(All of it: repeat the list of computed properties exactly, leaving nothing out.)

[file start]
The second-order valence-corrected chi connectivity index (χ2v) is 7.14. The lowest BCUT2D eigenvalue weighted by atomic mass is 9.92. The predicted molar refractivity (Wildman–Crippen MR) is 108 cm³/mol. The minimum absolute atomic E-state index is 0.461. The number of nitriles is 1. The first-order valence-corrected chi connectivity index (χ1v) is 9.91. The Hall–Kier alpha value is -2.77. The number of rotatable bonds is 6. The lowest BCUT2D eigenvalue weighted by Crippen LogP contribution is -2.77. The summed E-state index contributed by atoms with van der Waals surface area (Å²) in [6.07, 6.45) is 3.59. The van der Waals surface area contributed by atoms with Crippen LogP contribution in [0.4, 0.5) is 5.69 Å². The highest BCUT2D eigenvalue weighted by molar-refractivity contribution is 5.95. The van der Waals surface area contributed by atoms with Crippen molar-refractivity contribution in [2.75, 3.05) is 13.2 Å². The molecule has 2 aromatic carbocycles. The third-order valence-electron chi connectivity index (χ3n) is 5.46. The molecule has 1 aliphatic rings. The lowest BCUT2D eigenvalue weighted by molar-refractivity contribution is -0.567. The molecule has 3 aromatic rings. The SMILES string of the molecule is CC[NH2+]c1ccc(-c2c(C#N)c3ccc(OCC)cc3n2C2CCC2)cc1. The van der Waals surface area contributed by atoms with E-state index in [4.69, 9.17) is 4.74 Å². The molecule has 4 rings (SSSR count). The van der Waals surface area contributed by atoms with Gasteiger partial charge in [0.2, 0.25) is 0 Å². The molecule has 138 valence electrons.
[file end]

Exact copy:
The second-order valence-corrected chi connectivity index (χ2v) is 7.14. The lowest BCUT2D eigenvalue weighted by atomic mass is 9.92. The predicted molar refractivity (Wildman–Crippen MR) is 108 cm³/mol. The minimum absolute atomic E-state index is 0.461. The number of nitriles is 1. The first-order valence-corrected chi connectivity index (χ1v) is 9.91. The Hall–Kier alpha value is -2.77. The number of rotatable bonds is 6. The lowest BCUT2D eigenvalue weighted by Crippen LogP contribution is -2.77. The summed E-state index contributed by atoms with van der Waals surface area (Å²) in [6.07, 6.45) is 3.59. The van der Waals surface area contributed by atoms with Crippen LogP contribution in [0.4, 0.5) is 5.69 Å². The highest BCUT2D eigenvalue weighted by molar-refractivity contribution is 5.95. The van der Waals surface area contributed by atoms with Crippen molar-refractivity contribution in [2.75, 3.05) is 13.2 Å². The molecule has 2 aromatic carbocycles. The third-order valence-electron chi connectivity index (χ3n) is 5.46. The molecule has 1 aliphatic rings. The lowest BCUT2D eigenvalue weighted by molar-refractivity contribution is -0.567. The molecule has 3 aromatic rings. The SMILES string of the molecule is CC[NH2+]c1ccc(-c2c(C#N)c3ccc(OCC)cc3n2C2CCC2)cc1. The van der Waals surface area contributed by atoms with E-state index in [4.69, 9.17) is 4.74 Å². The molecule has 4 rings (SSSR count). The van der Waals surface area contributed by atoms with Gasteiger partial charge in [0.2, 0.25) is 0 Å². The molecule has 138 valence electrons.